Subhash Sharma, ‘Total Quality Of Management (TQOM): An Endological Basis for Human Values in Corporate Management’, Abhigyan, Summer 1996, pp.35-39 : In this paper, concept of Total Quality of Management (TQOM) with its endological roots in human values and business ethics has been proposed. Endology implies a study of end values and a study of means and ends as guiding principles for human actions. Hence, endological analysis implies an analysis of both means and ends as well as their effects on individual, society and organisations. An endo-analytic approach means an analysis of end values from the viewpoint of consequence effects. Because of its emphasis on positive values, endology provides a foundational premise for positive actions and positive management, thereby contributing to improvement in Total Quality Of Management (TQOM).


Subhash Sharma, ‘Forward Engineering of Public Institutions in Market Economy’, Indian Journal of Public Administration, Vol.42, No.4, October - December 1996, pp.633-641: This paper proposes the concept of forward engineering as an envisioning process incorporating the idea of 'reversing the arrow of time'. It implies channelizing the collective intuitional wisdom. Paper suggests the technique of mind pooling for carrying out an exercise of forward engineering. Forward engineering involves creative envisioning and creative combination of the various parts of the whole like combining the broken pieces of the cup to arrive at a new art object. Paper presents a number of tools and techniques that can help in formulating a forward engineering plan for an organization.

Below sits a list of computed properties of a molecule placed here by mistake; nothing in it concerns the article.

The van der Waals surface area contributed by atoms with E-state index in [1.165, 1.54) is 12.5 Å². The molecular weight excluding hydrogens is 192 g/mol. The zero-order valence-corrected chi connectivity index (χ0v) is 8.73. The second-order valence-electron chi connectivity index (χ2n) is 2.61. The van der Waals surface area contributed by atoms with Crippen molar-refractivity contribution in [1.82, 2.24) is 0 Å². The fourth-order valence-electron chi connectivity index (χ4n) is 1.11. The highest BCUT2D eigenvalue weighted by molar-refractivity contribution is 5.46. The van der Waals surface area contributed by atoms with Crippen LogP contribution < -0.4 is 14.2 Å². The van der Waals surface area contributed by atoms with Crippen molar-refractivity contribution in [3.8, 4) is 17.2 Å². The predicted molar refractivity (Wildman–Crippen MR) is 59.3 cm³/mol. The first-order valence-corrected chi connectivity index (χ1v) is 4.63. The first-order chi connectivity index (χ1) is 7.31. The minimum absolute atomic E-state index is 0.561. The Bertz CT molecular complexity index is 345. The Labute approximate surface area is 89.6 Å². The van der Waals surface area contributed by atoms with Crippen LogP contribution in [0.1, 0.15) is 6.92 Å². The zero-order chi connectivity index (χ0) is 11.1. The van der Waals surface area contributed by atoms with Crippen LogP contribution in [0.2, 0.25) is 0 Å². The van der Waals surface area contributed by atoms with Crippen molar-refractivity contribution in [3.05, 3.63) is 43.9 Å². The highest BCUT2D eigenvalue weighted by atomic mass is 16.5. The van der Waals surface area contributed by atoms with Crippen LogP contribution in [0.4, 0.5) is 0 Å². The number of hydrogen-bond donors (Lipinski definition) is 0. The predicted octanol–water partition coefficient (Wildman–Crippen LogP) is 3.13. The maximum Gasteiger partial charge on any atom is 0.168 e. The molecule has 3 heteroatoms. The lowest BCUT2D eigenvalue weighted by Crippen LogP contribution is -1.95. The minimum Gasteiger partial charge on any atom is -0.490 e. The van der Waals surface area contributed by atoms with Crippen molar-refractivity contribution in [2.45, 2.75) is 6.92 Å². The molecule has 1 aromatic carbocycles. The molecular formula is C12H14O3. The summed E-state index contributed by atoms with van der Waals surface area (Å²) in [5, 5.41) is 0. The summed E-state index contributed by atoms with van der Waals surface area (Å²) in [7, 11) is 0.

Subhash Sharma, ‘CINE Matrix: A Framework for Strategic Scanning’, The Planters' Chronicle, Vol.92, No.3, March 1997, pp.133-138: CINE matrix is a conceptual framework for analysis of factors influencing a decision situation. Through classification of factors in the form of C-I-N-E factors, a better understanding of the situation emerges in the form of nature of actions required for self-empowerment. In CINE matrix, the letters C, I, N and E stand for the following; C: Controllable, I: Internal, N: Non-controllable, E: External. When this information is presented in a matrix form, we get a better picture of the decision situation.


Subhash Sharma, ‘Towards an Omnijective Theory for New Organizational Development’, Chinmaya Management Review, Vol.1, No.1, December 1997, pp.12-18: This paper presents a new approach to Organisation Development wherein an omnijective route to organisation development is suggested. Modernisation, humanisation and spiritualization of work places is emerging as a new paradigm to make work places conflict free and harmonic. Paper suggests that insights from Eastern philosophies could provide a foundational basis for developing a new organization development theory that would take a holistic view of the objective and subjective aspects in organisation development.


Subhash Sharma, ‘From Self - Actualization to SELF - Realization: Beyond the Selfish - Gene Syndrome’, Abhigyan, Vol.15, No.4, 1997, pp.59-63: This paper highlights the subtle differences between the self-actualisation and self-realisation. It presents a four step model of self-development combining the Western and Eastern approaches. The paper suggests the need to move beyond the selfish gene syndrome so that the corporate organisations become more eco-sensitive. It suggests that ‘enlightened collective interest’ represent the key towards developing enlightened corporate organisations for achieving holistic social and economic development.